Thursday, October 24, 2013

Bad@ss Traveler - William Guyver

Alright folks, plenty of travel inspiraiton comin' your way...
Meet Bad@ss Traveler - Will Guyver.

Will's setup on his Royal Enfield in Meghalaya, India.

When I met Will I knew we would be instant friends. 

I approached him as a dreaded hippy hanging out with a plethora of Asians (in Montana no less) outside a Montana Statue University church potluck gathering. The very first question he asked me was, 'What are your thoughts on organized religion?' Most people talk pleasantries but Will cuts to the chase, every single time. I was totally caught off guard, and our friendship started right then and there.

I had messaged Will through Couchsurfing, looking to find like-minded folk in Bozeman. He wrote back and there I was at the church dinner, no idea what I was getting myself into! Turns out Will and his friends (remember Bad@ss Traveller Sasha? - Will's best friend) became my Montana lifelines. I can actually thank Will for being the first person to introduced me to a new realm in this place that I can now call home. I had found my people. 

Will especially amazes me at his openness to talk to everyone about anything. He has no filter, he always asks what he wants to know and shares what he wants to share, something so rare to find today. He's willing to listen and also to embrace a new point of view; he is by far one of the most genuine, kind, and philosophical men I know! 

Perhaps this is due to his most fascinating background. Will was born in Missoula, Montana to a bi-national family. His father is English and his mother is American (he holds both country’s passports). Both his parents are classical musicians and educators [*they met playing for the Venezuelan orchestra!*]). As Will puts it, 'they were perhaps rather restless as young parents.'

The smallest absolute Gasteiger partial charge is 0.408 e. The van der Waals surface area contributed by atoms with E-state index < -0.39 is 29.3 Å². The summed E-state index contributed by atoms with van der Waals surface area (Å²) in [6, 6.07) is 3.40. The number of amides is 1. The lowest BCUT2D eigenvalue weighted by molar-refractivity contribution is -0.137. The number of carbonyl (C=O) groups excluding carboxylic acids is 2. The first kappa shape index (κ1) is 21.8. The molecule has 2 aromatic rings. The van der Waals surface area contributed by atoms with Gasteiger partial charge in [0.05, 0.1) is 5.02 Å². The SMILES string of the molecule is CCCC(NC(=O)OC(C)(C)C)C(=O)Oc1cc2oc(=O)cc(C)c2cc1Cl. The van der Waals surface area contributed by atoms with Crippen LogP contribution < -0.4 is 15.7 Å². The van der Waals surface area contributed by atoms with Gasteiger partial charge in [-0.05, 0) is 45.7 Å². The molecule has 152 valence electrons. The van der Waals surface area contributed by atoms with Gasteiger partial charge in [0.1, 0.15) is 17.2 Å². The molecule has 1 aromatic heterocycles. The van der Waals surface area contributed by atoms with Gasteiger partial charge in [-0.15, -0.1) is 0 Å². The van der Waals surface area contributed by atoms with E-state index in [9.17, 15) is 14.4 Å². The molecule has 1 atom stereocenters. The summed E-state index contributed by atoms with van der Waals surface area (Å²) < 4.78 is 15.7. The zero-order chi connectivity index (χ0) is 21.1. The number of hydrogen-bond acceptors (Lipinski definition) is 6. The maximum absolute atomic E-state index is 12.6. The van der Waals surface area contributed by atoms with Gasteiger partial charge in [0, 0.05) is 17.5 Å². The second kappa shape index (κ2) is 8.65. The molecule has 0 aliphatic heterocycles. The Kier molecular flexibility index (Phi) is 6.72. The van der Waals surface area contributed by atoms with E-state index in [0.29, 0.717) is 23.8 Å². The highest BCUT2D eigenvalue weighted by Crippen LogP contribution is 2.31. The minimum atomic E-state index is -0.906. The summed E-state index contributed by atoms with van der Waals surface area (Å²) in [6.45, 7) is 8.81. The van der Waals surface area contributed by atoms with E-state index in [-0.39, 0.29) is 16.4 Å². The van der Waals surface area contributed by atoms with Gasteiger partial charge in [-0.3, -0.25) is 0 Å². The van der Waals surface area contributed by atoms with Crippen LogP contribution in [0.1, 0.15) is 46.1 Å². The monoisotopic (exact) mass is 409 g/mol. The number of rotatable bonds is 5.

Jess & Will in Bozeman circa 2009
Throughout his childhood Will moved from Montana to Alaska to Missouri to Kansas to Colorado and then to Pennsylvania for boarding school and back to Montana for university with a year abroad in Montpellier, France. He traveled extensively during university both while abroad in France and on breaks while in Montana. 

After university he taught English in South Korea in a small town called Sacheon and a city called Jinju for a year and a half at all levels except high school. With money earned from my time teaching in Korea I embarked on an 8 month motorcycle journey. My travels took me through 22 different countries (I believe) including India, a large portion of Europe, Turkey, Georgia, Iceland, and North America (more on this later).

A little bit from Will about his motorcycle travel

I rode 2 different bikes and drove one car: a Royal Enfield Thunderbird, a BMW f650GS and a Citroen ZX hatchback (cost me 200 euros in Slovenia), traveling somewhere around 30,000 miles in total. I experienced danger, moments of highly emotional awe, unthinkable fatigue, uncontrollable excitement, many highs and some lows plus a myriad of other emotions and thoughts

It was a defining series of events in my life that changed me for the better as a person. I became more giving, more determined in my pursuits, more confident. My greatest achievement I think, was finding an important part of who I was as a person and a member of the global community.

Now my focus is on becoming an expert in Permaculture and planning the next step of life with my lovely girlfriend.

What does the word travel entail to you?

When I consider the word “travel” my mind is always drawn to movement: flying, boating, motorcycling, walking, bicycling etc. The word “change” also comes to mind concerning travel. I find that travel demonstrates change more expressly as a universal constant and as a moment by moment occurrence.

How have you created your life around your travel & your travel around your life (and made it sustainable)?

I suppose I’ve created my life around travel by simply pursuing it; by putting my resources, time and thought into it. My traveling style has developed over time by refining what I was looking for in the experience of travel and how to best make decisions based on my goals.

The sustainability of travel has always been a struggle for me actually. I have two problems with it. My first problem is that travel is often a great hardship to the planet. Taking one flight automatically makes your carbon footprint greater than over half the members of the planet (think about how many flights you’ve taken :/). [*yikes!]

That was quite a reality check for me when I realized that (and has led me to find more environmentally friendly methods of travel which is fun to think about of itself). The other difficulty with the sustainability of travel has been the need to reconcile a great passion for travel with the instinctual and social nature of a reproductive human.